If Marc Urselli’s name isn’t immediately familiar, his client list will be. He’s recorded or mixed work by Nick Cave, Mike Patton, Aborym, Secret Chiefs 3, and Kayo Dot. He’s been John Zorn’s go to recording engineer since 2007. He’s played in a trio with Stephen O’Malley and Tim Wyskida and in a quartet with Lee Ranaldo, Jim Jarmusch, and BalazsPandi.
Marc, along, with co-executive producer Matt Bacon, is currently working on a project called SteppenDoom, which will bring together the heaviest guitarists you can imagine with throat singers from around the world. I caught up with Marc via email to discuss low heavy vibes.
How did the SteppenDoom project come together?
SteppenDoom is a project I conceived almost 10 years ago when I decided I wanted to make a doom metal record. I had acquired a 12 string electric bass and the instrument had such a huge sound, rich in harmonics and humongous when distorted, so I started writing the skeleton of these songs with that instrument. Doom metal is one of the genres I grew up with in my teens (Sabbath, Paradise Lost, My Dying Bride, Type O Negative,etc… were all major influences) but I also have always had a big fascination with world music, in particular throat singing. I’ve always thought the two genres have a lot in common so I decided to bring them together in one project and build this cultural bridge between two worlds that are geographically and stylistically miles apart.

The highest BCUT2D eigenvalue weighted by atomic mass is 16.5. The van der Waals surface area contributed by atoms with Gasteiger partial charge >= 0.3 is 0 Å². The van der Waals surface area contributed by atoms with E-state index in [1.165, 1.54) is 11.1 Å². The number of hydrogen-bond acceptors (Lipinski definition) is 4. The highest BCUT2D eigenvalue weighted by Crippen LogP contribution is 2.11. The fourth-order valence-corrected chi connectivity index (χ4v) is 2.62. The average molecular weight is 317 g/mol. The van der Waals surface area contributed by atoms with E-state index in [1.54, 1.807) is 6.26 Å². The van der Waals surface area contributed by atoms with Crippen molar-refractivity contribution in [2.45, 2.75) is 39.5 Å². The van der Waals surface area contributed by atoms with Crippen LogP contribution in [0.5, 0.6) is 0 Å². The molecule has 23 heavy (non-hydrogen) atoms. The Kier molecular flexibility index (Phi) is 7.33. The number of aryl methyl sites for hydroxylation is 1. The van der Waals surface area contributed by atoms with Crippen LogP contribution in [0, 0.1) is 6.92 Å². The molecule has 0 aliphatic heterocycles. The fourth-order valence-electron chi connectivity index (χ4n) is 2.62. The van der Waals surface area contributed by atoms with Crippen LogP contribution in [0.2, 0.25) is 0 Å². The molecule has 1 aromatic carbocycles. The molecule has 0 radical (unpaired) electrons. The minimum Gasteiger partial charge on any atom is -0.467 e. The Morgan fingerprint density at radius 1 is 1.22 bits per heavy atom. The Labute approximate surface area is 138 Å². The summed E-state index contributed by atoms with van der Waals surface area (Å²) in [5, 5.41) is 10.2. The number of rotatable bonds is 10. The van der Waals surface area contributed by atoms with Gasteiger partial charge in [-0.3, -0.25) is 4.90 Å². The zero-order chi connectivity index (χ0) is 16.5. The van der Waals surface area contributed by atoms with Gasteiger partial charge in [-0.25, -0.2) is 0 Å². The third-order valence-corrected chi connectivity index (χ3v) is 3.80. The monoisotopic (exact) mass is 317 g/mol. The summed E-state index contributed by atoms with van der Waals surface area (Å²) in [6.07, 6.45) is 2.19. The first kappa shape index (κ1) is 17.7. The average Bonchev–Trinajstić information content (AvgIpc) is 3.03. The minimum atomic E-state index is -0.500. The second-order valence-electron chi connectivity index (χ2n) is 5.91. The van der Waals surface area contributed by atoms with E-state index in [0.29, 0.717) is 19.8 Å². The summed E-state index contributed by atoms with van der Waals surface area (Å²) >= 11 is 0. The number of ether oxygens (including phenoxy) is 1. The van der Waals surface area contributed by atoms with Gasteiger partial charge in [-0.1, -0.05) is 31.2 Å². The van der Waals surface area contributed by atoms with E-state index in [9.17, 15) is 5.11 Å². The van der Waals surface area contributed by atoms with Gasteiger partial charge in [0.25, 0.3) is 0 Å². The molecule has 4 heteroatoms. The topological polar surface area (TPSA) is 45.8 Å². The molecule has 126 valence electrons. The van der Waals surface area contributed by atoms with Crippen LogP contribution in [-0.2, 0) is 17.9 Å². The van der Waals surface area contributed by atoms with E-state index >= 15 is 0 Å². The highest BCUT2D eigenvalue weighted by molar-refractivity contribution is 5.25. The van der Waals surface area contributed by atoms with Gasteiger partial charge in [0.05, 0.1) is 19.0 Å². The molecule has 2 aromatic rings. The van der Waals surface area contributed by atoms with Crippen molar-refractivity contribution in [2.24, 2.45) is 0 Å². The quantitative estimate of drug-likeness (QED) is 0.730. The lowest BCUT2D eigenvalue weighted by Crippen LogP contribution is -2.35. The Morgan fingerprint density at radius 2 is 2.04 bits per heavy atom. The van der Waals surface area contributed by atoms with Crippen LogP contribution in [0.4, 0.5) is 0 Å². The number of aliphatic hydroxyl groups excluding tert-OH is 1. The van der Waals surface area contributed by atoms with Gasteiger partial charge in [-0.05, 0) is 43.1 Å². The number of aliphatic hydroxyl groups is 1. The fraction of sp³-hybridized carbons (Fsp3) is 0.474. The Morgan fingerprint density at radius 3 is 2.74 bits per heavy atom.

I had acquired a 12 string electric bass and the instrument had such a huge sound, rich in harmonics and humongous when distorted, so I started writing the skeleton of these songs…
Can you tell me who’s involved so far?
Sure, on the doom metal side the confirmed guests are: Steve Von Till (Neurosis), Matt Pike (Sleep / High on Fire), Johannes Persson (Cult of Luna), Aaron Aedy (Paradise Lost), Lori S. (Acid King), Anders Møller (Ulver), Dave Chandler (Saint Vitus) plus a few non-doom metal guests like Massimo Pupillo (Zu), Trey Spruance (Secret Chiefs 3 / Mr Bungle) and a few unconfirmed guests I cannot talk about yet.
While on the throat singing side we have: Huun-Huur-Tu, Albert Kuvezin (Yat-Kha), BatzorigVaanchig (Khusugtun), Tanya Tagaq, Alash Ensemble, B. Erdenebat a.k.a. Erka (AltanUrag), Utelo, Karen Panigoniak & Maria Illungiayok and Phurpa. I’m thrilled and honored to have all of these incredible people on board. It hasn’t been easy and it’s taken a long time.
How did the writing process work? Did you have song ideas sketched out or did you give people free reign?
I wrote all the songs on my 12-string bass and then I added drums. Once I had drums and bass, I gave everyone free reign. I think the best things come out of letting people do what they do best, with freedom. You give them a frame of reference and you let them be themselves. I never want to be one of these producers who hires people and then ties their hands behind their backs. If I get somebody on a record it’s because I want their sound, ideas, vision and their musicianship.
How many of the doom musicians were familiar with the throat singers’ work and vice versa?
I wouldn’t know honestly. Sadly because of the distances I’ve only met a few of the throat singers in person and there is often a language barrier so it’s not exactly something I’ve asked them. Some of them don’t even do email.